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Back when I was a junior in high school, one of my English teachers, Chuck Brooks, pulled me aside and asked if I would read a poem he had written. Slightly perplexed, I sat in his room and read through ‘Twas the Night Before Christmas in Rosemount. It was a reinterpretation of the classic Lewis Carroll story, this time focused on the town and community of Rosemount. I enjoyed it and after telling him so, his next words surprised me. “I’ve been asking students and teachers if they know of any artistic students who might be interested in a little project. Your name came up and so I wanted to ask, what would you think of turning this story into an illustrated book?” At this point in my “career” as an artist, I hadn’t painted much more than garden flowers and animals, the subjects my grandmother chose to teach me the fundamentals of watercolor. Illustrating this story would require me to depict people and places, plus I would be at least somewhat constrained by the text. I told Mr. Brooks I would take the story home, do some sketches, and get back to him.

A month or so later, we found ourselves at a Starbucks coffeeshop pouring over storyboards and discussing what we each envisioned when we read the story. My preliminary sketches were aligning eerily well with what he was imagining when he wrote the story. We continued to move forward until we were sitting at a packed book signing event at the converted church building, A.K.A. “Steeple Center,” in town, almost exactly one year after I first sat down to read the story.

We had so much fun collaborating on the first book that we just had to do it again. The next Christmas season, we released The 12 Days BEFORE Christmas in Rosemount, another variation, this time of the classic Christmas carol. I completed these illustrations during my first semester of college at the University of Minnesota, which proved to be a challenge. The already-busy schedule of college coursework, making new friends, and Gopher football games did not welcome the habit of illustrating children’s books. But it worked and again, Chuck and I enjoyed sharing a personalized story with the Rosemount community.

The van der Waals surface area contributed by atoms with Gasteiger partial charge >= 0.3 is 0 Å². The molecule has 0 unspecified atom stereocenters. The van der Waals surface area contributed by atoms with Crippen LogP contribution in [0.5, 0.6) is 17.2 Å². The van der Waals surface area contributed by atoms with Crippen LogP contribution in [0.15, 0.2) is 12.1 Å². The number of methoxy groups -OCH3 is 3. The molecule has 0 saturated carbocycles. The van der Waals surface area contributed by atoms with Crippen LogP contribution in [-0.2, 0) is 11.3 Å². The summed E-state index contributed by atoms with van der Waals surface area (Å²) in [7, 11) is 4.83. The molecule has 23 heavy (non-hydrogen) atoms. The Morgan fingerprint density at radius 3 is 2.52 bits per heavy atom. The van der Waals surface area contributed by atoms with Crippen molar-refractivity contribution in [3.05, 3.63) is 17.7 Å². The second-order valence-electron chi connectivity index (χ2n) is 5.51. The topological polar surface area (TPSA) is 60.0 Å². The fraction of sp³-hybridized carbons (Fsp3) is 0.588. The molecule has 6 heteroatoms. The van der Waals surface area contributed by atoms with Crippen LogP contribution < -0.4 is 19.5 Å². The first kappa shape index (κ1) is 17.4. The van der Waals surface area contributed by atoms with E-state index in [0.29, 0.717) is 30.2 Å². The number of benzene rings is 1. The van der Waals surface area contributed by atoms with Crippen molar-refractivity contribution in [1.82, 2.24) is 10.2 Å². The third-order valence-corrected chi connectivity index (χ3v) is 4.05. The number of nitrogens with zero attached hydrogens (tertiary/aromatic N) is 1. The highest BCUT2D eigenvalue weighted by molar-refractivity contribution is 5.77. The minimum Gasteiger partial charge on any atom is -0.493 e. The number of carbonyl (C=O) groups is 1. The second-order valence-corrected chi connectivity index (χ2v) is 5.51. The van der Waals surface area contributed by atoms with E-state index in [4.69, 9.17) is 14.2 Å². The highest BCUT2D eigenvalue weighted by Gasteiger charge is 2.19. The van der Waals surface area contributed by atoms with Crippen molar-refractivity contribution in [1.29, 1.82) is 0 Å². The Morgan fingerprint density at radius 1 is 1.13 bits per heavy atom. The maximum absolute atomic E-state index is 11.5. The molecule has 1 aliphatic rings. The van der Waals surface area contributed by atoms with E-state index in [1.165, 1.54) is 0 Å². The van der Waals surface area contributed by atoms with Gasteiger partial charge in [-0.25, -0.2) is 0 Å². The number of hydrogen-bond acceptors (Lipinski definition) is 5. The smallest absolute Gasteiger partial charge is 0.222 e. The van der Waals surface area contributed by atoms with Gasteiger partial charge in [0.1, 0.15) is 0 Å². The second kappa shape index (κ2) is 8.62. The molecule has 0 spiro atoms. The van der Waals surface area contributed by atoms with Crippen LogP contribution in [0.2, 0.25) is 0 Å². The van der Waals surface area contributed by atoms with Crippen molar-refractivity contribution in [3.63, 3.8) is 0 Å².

The next spring, I was approached by another teacher from the school district. During her work as a speech pathologist for special needs students, she had created a story she wanted to publish for fellow teachers. Ginalocks and the Three Fishes teaches readers not to judge a book by it’s cover, or a catfish by it’s whiskers. The Northwoods imagery was definitely up my alley, so I agreed to do the illustrations for her project. This book was published in the Spring of 2015.

Back to Brooks. We were having lunch before I left for a summer mission trip to Myrtle Beach, SC, when I mentioned that I had considered doing another book. We had already talked about an idea that had been simmering in Chuck’s head for a few years. That set off a domino chain of thinking and writing, eventually leading to a first manuscript. We were at it again.

After four books, I have learned a thing or two about illustration. People ask me all the time, “Where do you even start?”, so I wanted to create a resource on my website for fellow artists, and aspiring ones, to learn about the process. It’s a lot of work to commit to 15+ paintings at once, and on every one there’s a point when think, this is going to be my last book, but to tell you the truth, I love it. It’s a really stretching experience for artists and it’s so much fun to hand someone your book and talk about how it happened.

I welcome any questions or comments via email – I’m passionate about helping you realize  this is something you can do too!


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